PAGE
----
Sunday, August 26, 2007
Welcome to 4 Feet Running's 6th episode! In this fun-packed installment:
- Nik and Dan take a run by the Great Feast of the Holy Ghost of New England, a major Portuguese feast in downtown Fall River's Kennedy Park
- Dan's C25K Week 5 run becomes Week 5-ish because he's overtired
- Nik talks about her do-it-yourself approach when she first started running
- Dan recounts the story of Queen Isabella of Portugal, her devotion to the poor, and her milk jugs
- Nik describes her weekly training for the Philadelphia Marathon, her new pair of Brooks shoes, and her Clif Bloks
- They wander around the feast, smell some Portuguese food, try to get some free meat, and see a whole bunch more jugs
- Dan asks Nik how much money she'd take to break a leg
- Dan stupidly forgets what the difference is between being blind and deaf
- They apologize again for being too loud in Episode 5
- It's wall-to-wall Portuguese music, including songs by this cat: Jorge Ferreira
Blogs they talk about:
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Thanks for listening, and enjoy!
And scroll down for more pictures from the feast, taken by Nik!
This is St. Anne's Church, a predominately Portuguese Catholic church right across the street from Kennedy Park, where the feast is held.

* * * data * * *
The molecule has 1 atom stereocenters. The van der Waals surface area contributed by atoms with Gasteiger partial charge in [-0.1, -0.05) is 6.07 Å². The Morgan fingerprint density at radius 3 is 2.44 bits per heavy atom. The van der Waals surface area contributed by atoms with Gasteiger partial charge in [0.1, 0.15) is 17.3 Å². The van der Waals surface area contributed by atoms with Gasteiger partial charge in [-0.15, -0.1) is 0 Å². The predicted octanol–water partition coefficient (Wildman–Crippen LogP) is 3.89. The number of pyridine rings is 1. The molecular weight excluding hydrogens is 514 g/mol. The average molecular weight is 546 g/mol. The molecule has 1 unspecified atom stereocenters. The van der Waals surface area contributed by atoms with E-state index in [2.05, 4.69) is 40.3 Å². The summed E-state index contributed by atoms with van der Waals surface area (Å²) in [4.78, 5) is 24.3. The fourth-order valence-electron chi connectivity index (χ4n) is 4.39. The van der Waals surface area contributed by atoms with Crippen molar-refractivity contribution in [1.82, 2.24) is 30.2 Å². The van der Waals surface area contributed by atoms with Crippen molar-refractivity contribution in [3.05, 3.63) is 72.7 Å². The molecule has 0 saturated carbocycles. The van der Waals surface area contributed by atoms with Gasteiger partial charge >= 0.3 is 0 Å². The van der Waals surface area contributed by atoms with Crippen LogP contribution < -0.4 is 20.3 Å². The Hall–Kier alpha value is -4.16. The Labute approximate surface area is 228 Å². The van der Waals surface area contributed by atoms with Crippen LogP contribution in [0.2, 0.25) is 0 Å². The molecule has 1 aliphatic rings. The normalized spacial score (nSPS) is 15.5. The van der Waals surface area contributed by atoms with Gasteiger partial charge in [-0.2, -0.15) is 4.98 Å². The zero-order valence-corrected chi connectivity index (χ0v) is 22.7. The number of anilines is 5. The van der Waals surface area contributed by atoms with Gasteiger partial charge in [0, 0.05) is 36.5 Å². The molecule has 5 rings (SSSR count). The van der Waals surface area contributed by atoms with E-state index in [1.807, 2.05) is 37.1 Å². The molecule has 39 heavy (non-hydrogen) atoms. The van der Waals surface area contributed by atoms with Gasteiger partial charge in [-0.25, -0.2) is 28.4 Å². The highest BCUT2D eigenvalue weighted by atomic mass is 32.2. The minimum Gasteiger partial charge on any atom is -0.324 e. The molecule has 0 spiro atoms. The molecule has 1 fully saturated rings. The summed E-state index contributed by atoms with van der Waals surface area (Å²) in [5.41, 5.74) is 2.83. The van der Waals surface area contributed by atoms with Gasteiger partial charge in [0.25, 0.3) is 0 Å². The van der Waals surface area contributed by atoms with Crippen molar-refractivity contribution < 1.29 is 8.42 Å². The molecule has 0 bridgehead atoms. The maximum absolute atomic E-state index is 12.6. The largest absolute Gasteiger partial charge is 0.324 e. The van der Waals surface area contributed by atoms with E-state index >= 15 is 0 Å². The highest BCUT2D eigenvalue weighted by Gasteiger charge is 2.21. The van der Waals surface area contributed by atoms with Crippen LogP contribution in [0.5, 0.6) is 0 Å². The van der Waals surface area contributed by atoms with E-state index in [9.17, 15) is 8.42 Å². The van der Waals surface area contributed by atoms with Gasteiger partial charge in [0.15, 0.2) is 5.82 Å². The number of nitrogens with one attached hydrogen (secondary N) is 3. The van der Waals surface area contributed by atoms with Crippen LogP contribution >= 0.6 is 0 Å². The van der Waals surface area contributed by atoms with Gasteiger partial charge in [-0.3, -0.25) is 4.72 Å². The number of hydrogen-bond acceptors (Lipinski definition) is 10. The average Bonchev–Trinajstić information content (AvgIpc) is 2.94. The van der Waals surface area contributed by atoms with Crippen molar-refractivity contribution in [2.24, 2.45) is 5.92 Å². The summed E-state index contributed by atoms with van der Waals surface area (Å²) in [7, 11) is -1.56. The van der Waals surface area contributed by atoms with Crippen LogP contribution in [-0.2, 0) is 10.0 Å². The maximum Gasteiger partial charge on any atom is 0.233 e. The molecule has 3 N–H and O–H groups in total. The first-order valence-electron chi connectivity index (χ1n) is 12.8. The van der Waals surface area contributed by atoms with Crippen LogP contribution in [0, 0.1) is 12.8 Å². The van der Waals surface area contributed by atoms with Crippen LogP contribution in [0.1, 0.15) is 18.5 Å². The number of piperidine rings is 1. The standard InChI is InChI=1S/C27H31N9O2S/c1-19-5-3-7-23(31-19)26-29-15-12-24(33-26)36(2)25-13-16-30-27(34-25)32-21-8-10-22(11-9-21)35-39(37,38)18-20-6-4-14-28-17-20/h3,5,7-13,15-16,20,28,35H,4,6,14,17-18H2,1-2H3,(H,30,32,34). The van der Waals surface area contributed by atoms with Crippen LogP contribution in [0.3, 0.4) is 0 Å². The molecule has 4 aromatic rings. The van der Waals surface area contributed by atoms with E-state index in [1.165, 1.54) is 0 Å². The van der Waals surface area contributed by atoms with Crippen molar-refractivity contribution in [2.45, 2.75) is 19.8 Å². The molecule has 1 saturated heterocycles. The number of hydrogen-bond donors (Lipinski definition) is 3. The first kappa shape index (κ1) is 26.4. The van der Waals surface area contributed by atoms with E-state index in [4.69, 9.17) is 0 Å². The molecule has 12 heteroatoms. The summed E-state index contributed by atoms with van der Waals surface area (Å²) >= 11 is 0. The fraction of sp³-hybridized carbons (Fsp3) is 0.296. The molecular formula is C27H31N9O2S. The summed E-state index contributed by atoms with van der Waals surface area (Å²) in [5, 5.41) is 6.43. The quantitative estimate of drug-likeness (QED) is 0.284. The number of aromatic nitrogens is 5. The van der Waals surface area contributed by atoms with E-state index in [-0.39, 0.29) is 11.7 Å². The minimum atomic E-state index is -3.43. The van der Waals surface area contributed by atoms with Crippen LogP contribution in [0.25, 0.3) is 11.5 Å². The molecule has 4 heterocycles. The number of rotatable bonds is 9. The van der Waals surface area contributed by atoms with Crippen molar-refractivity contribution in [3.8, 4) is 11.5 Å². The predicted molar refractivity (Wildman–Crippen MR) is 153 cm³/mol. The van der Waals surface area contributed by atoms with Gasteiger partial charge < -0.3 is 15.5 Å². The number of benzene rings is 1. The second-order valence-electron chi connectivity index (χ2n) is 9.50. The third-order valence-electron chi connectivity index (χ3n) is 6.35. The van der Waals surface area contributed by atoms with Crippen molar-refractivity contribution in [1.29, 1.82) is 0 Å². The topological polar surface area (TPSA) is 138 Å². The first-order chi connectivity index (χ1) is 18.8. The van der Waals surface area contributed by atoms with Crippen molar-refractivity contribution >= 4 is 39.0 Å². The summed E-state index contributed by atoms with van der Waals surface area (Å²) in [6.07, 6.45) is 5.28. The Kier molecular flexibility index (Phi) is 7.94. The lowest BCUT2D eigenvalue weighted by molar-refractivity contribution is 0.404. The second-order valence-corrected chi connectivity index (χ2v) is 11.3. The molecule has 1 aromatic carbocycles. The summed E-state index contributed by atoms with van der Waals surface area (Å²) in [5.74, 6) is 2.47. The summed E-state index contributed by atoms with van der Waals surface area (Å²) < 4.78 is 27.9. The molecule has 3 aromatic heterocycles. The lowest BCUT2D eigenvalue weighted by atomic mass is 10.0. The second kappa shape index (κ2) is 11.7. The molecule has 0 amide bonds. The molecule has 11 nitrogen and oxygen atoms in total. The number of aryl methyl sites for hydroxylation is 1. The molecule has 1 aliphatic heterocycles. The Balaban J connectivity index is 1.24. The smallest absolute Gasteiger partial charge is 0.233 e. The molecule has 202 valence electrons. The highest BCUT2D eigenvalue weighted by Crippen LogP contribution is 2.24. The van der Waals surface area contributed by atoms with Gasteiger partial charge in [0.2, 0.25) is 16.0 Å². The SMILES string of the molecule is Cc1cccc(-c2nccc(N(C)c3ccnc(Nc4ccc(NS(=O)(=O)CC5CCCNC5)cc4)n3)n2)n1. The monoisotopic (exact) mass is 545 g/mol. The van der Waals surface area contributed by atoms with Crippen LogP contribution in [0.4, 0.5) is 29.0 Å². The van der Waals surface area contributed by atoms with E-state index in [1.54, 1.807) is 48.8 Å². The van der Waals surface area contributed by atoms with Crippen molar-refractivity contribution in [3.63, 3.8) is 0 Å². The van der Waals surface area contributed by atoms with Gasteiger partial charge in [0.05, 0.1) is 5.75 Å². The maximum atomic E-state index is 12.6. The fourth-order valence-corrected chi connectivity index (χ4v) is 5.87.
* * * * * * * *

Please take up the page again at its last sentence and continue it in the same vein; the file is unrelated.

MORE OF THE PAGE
After a good run, sometimes you've got to go.
These yellow bags are full of beef roasts and Portuguese sweet bread. They're given away at the feast. Much as we like roast beef, we didn't take one--other people need it more.
This is Dan trying to convince Nik that chourico sandwiches and french fries and beer are healthy post-run food.
Vendors sell all kinds of Portuguese stuff at the feast, including these Portuguese music CDs. They are, incredibly, in this day and age, $15 each.
Dan buys a couple of CDs to use in the podcast: an album of folk music and one by Fall River superstar Jorge Ferreira.
There are dozens of traditional pots and bowls used for cooking Portuguese food. You could probably cook other kinds of food in them, too. We didn't ask.
The sun begins to set over Kennedy Park's Holy Ghost Feast decorations. This is the time when the Portuguese bands begin to play--so we quickly left.
Posted by Nicole at 10:55 AM